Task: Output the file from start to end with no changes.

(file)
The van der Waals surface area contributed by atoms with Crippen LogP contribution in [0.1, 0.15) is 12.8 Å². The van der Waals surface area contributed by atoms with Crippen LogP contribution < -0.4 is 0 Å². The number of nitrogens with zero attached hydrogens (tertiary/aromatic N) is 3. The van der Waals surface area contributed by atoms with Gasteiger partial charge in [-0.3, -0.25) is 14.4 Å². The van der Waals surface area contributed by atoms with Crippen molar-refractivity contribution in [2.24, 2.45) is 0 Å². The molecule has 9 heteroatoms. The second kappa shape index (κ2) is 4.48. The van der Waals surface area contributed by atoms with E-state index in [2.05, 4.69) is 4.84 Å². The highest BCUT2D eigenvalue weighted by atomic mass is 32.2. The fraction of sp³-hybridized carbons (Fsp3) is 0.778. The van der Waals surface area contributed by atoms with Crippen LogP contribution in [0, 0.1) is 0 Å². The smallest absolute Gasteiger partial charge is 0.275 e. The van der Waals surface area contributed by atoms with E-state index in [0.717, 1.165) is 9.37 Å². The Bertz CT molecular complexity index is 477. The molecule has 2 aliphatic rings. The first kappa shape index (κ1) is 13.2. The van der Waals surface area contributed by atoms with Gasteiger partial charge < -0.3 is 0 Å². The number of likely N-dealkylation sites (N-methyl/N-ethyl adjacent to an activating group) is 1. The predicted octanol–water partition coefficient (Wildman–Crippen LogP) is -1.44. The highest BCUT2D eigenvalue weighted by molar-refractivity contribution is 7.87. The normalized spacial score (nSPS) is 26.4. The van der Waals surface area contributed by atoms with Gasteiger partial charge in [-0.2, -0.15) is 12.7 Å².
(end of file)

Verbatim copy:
The van der Waals surface area contributed by atoms with Crippen LogP contribution in [0.1, 0.15) is 12.8 Å². The van der Waals surface area contributed by atoms with Crippen LogP contribution < -0.4 is 0 Å². The number of nitrogens with zero attached hydrogens (tertiary/aromatic N) is 3. The van der Waals surface area contributed by atoms with Gasteiger partial charge in [-0.3, -0.25) is 14.4 Å². The van der Waals surface area contributed by atoms with Crippen molar-refractivity contribution in [2.24, 2.45) is 0 Å². The molecule has 9 heteroatoms. The second kappa shape index (κ2) is 4.48. The van der Waals surface area contributed by atoms with E-state index in [2.05, 4.69) is 4.84 Å². The highest BCUT2D eigenvalue weighted by atomic mass is 32.2. The fraction of sp³-hybridized carbons (Fsp3) is 0.778. The van der Waals surface area contributed by atoms with Crippen LogP contribution in [0, 0.1) is 0 Å². The smallest absolute Gasteiger partial charge is 0.275 e. The van der Waals surface area contributed by atoms with E-state index in [0.717, 1.165) is 9.37 Å². The Bertz CT molecular complexity index is 477. The molecule has 2 aliphatic rings. The first kappa shape index (κ1) is 13.2. The van der Waals surface area contributed by atoms with Gasteiger partial charge < -0.3 is 0 Å². The number of likely N-dealkylation sites (N-methyl/N-ethyl adjacent to an activating group) is 1. The predicted octanol–water partition coefficient (Wildman–Crippen LogP) is -1.44. The highest BCUT2D eigenvalue weighted by molar-refractivity contribution is 7.87. The normalized spacial score (nSPS) is 26.4. The van der Waals surface area contributed by atoms with Gasteiger partial charge in [-0.2, -0.15) is 12.7 Å².